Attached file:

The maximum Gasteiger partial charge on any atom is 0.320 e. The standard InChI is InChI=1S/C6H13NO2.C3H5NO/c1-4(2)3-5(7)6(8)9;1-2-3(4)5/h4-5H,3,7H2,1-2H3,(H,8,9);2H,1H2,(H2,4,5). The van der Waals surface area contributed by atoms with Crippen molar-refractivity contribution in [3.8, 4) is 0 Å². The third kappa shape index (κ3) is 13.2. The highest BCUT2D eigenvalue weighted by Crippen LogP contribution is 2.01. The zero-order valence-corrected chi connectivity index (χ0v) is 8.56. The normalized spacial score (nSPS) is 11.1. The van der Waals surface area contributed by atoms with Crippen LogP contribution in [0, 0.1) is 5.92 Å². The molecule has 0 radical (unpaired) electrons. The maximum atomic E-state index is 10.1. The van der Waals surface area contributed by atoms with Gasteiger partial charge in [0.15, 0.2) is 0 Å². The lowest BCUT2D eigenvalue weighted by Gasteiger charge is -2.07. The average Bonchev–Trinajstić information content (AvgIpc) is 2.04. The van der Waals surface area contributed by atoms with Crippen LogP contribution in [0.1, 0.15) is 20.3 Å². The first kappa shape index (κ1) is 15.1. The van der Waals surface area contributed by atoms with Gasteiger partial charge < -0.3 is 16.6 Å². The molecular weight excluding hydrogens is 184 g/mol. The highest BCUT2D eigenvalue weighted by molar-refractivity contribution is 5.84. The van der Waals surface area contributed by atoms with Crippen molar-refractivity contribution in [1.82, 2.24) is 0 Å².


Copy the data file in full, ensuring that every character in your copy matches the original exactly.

The maximum Gasteiger partial charge on any atom is 0.320 e. The standard InChI is InChI=1S/C6H13NO2.C3H5NO/c1-4(2)3-5(7)6(8)9;1-2-3(4)5/h4-5H,3,7H2,1-2H3,(H,8,9);2H,1H2,(H2,4,5). The van der Waals surface area contributed by atoms with Crippen molar-refractivity contribution in [3.8, 4) is 0 Å². The third kappa shape index (κ3) is 13.2. The highest BCUT2D eigenvalue weighted by Crippen LogP contribution is 2.01. The zero-order valence-corrected chi connectivity index (χ0v) is 8.56. The normalized spacial score (nSPS) is 11.1. The van der Waals surface area contributed by atoms with Crippen LogP contribution in [0, 0.1) is 5.92 Å². The molecule has 0 radical (unpaired) electrons. The maximum atomic E-state index is 10.1. The van der Waals surface area contributed by atoms with Gasteiger partial charge in [0.15, 0.2) is 0 Å². The lowest BCUT2D eigenvalue weighted by Gasteiger charge is -2.07. The average Bonchev–Trinajstić information content (AvgIpc) is 2.04. The van der Waals surface area contributed by atoms with Crippen LogP contribution in [0.1, 0.15) is 20.3 Å². The first kappa shape index (κ1) is 15.1. The van der Waals surface area contributed by atoms with Gasteiger partial charge < -0.3 is 16.6 Å². The molecular weight excluding hydrogens is 184 g/mol. The highest BCUT2D eigenvalue weighted by molar-refractivity contribution is 5.84. The van der Waals surface area contributed by atoms with Crippen molar-refractivity contribution in [1.82, 2.24) is 0 Å².